Restart the probe if you modify the pattern file. The probe only supports UTF-8 encoding for the pattern file.
  8. Select the checkbox next the rule to enable the rule.
  9. Click 
    Apply
     to save the configuration.
Using the ExcludeEndTag property to monitor XML logs
 This enhancement supports only the xml logs that append new content right before the end tag, and not for general xml updates which can be across the entire file.
By default, the logmon probe only monitors content added after the end of file (EOF) mark. In case of some XML log types (like the ones generated by tools like Dell® OMSA®), the log entries are added right before the last tag in the xml file, instead of being appended at the end of file. In such cases the probe ends up reading the whole file again, generating alarms for all old events that were already contained in the xml file. 
To handle these XML log entries, you will need to add a property called 'ExcludeEndTag' in the probe's Raw Configuration, with end tag name as its value. This will ensure that the probe reads the newest entries right before the last tag, and captures only the updates to the xml file, instead of reading the file again from the beginning.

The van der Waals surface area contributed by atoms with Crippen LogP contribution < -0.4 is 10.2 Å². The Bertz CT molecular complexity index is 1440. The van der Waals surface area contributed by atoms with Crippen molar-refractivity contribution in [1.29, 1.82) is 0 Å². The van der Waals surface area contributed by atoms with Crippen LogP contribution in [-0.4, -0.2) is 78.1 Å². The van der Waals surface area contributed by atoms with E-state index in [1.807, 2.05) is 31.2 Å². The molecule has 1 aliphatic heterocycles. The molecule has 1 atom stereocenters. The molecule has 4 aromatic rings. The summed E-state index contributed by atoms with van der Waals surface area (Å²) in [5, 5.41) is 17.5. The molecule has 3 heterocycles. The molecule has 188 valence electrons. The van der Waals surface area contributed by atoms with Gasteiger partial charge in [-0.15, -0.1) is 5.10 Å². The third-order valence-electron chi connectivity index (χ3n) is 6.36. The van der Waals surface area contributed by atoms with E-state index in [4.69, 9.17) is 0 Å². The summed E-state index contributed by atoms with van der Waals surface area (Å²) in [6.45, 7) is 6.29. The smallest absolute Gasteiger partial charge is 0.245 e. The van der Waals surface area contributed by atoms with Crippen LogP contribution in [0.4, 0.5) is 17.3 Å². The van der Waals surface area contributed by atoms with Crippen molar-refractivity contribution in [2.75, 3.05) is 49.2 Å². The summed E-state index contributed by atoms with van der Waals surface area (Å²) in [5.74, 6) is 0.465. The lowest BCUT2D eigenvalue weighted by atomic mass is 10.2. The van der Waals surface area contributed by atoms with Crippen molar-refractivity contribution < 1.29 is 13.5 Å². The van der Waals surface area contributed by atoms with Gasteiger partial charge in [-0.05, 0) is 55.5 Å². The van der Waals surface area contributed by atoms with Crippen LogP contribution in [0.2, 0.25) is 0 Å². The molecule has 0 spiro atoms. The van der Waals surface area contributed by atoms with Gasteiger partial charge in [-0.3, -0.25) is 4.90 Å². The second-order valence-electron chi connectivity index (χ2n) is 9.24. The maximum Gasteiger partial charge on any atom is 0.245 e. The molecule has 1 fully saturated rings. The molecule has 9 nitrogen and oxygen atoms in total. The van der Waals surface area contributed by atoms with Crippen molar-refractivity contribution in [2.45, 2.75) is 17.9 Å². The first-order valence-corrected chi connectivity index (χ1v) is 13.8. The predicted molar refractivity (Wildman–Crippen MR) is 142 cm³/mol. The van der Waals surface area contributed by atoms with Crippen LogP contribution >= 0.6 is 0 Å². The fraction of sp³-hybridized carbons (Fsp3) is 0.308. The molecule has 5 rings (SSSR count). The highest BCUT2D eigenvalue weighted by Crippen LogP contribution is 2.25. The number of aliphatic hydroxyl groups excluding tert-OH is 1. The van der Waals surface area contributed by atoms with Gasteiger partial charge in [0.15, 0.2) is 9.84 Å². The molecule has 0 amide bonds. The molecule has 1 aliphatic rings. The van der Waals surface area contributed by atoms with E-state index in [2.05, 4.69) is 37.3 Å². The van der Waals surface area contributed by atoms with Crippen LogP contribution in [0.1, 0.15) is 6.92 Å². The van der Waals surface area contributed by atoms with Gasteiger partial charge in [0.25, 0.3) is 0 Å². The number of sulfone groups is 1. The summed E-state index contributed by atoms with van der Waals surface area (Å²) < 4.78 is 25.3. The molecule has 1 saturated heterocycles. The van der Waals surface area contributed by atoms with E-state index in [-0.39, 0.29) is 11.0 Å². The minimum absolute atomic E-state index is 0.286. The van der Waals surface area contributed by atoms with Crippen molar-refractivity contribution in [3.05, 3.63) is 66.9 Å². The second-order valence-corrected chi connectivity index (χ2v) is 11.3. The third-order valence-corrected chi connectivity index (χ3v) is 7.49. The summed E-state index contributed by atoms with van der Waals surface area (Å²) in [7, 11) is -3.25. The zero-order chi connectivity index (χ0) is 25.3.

To use the ExcludeEndTag, follow these steps:
 
  1. Create a profile and navigate to Raw Configure, through AC or IM.
  2. Add/ set the following key/value pair, for the selected profile:
    •  
      Key 
      = ExcludeEndTag
    •  
      Value
       = The XML close/ end Tag you wish to specify. For e.g. </EventLog> 
  3. Click OK.
  4. Restart the probe for the configuration changes to be effective.
 The Exclude End Tag will only work if the log file you are monitoring is in 'update' mode.
If you intend to append the log file after the specified end tag, CA recommends that you remove the ExcludeEndTag property, or change it's value to null/ blank.  
Use Time Formatting Primitives
The log file name, command or path is constructed using text and special primitives for the system-call 
strftime
. The special primitives on different platforms are as follows:
 From version 3.90, the probe does not expand the % symbol in URL profiles to time formatting primitives.
 
Primitive
 
 
Windows
 
 
Unix
 
 
%a
 
The abbreviated weekday name
The abbreviated name of the day of the week according to the current locale